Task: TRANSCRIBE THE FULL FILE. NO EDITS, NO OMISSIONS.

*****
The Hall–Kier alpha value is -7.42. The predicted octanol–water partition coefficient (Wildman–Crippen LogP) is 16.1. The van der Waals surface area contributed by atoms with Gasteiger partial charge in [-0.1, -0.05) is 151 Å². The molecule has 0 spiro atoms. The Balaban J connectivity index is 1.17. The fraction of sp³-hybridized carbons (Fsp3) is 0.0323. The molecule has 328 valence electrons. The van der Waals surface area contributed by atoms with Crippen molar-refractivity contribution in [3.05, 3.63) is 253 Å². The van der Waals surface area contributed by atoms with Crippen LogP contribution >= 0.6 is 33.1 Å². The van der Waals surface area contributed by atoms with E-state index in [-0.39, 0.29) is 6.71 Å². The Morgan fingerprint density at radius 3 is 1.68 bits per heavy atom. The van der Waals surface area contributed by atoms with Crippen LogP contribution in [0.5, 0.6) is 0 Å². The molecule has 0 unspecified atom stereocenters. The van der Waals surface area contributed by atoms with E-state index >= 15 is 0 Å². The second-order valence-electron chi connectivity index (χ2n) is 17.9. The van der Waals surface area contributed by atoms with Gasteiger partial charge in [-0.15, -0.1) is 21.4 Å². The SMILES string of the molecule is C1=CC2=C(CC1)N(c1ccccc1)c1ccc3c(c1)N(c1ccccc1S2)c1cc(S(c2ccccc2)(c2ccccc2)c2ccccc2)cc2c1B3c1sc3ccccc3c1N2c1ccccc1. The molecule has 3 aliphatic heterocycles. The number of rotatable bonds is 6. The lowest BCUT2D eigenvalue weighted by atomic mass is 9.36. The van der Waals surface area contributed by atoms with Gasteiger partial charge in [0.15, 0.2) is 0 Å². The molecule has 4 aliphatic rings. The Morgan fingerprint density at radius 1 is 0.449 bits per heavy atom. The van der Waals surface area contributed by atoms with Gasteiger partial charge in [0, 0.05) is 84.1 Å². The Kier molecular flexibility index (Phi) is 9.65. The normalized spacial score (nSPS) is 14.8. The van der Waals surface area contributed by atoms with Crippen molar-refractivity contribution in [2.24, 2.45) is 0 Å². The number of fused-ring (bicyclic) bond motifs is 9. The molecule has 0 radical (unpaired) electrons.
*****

The Hall–Kier alpha value is -7.42. The predicted octanol–water partition coefficient (Wildman–Crippen LogP) is 16.1. The van der Waals surface area contributed by atoms with Gasteiger partial charge in [-0.1, -0.05) is 151 Å². The molecule has 0 spiro atoms. The Balaban J connectivity index is 1.17. The fraction of sp³-hybridized carbons (Fsp3) is 0.0323. The molecule has 328 valence electrons. The van der Waals surface area contributed by atoms with Crippen molar-refractivity contribution in [3.05, 3.63) is 253 Å². The van der Waals surface area contributed by atoms with Crippen LogP contribution >= 0.6 is 33.1 Å². The van der Waals surface area contributed by atoms with E-state index in [-0.39, 0.29) is 6.71 Å². The Morgan fingerprint density at radius 3 is 1.68 bits per heavy atom. The van der Waals surface area contributed by atoms with Crippen LogP contribution in [0.5, 0.6) is 0 Å². The molecule has 0 unspecified atom stereocenters. The van der Waals surface area contributed by atoms with E-state index >= 15 is 0 Å². The second-order valence-electron chi connectivity index (χ2n) is 17.9. The van der Waals surface area contributed by atoms with Gasteiger partial charge in [-0.15, -0.1) is 21.4 Å². The SMILES string of the molecule is C1=CC2=C(CC1)N(c1ccccc1)c1ccc3c(c1)N(c1ccccc1S2)c1cc(S(c2ccccc2)(c2ccccc2)c2ccccc2)cc2c1B3c1sc3ccccc3c1N2c1ccccc1. The molecule has 3 aliphatic heterocycles. The number of rotatable bonds is 6. The lowest BCUT2D eigenvalue weighted by atomic mass is 9.36. The van der Waals surface area contributed by atoms with Gasteiger partial charge in [0.15, 0.2) is 0 Å². The molecule has 4 aliphatic rings. The Morgan fingerprint density at radius 1 is 0.449 bits per heavy atom. The van der Waals surface area contributed by atoms with Gasteiger partial charge in [0, 0.05) is 84.1 Å². The Kier molecular flexibility index (Phi) is 9.65. The normalized spacial score (nSPS) is 14.8. The van der Waals surface area contributed by atoms with Crippen molar-refractivity contribution in [2.24, 2.45) is 0 Å². The number of fused-ring (bicyclic) bond motifs is 9. The molecule has 0 radical (unpaired) electrons.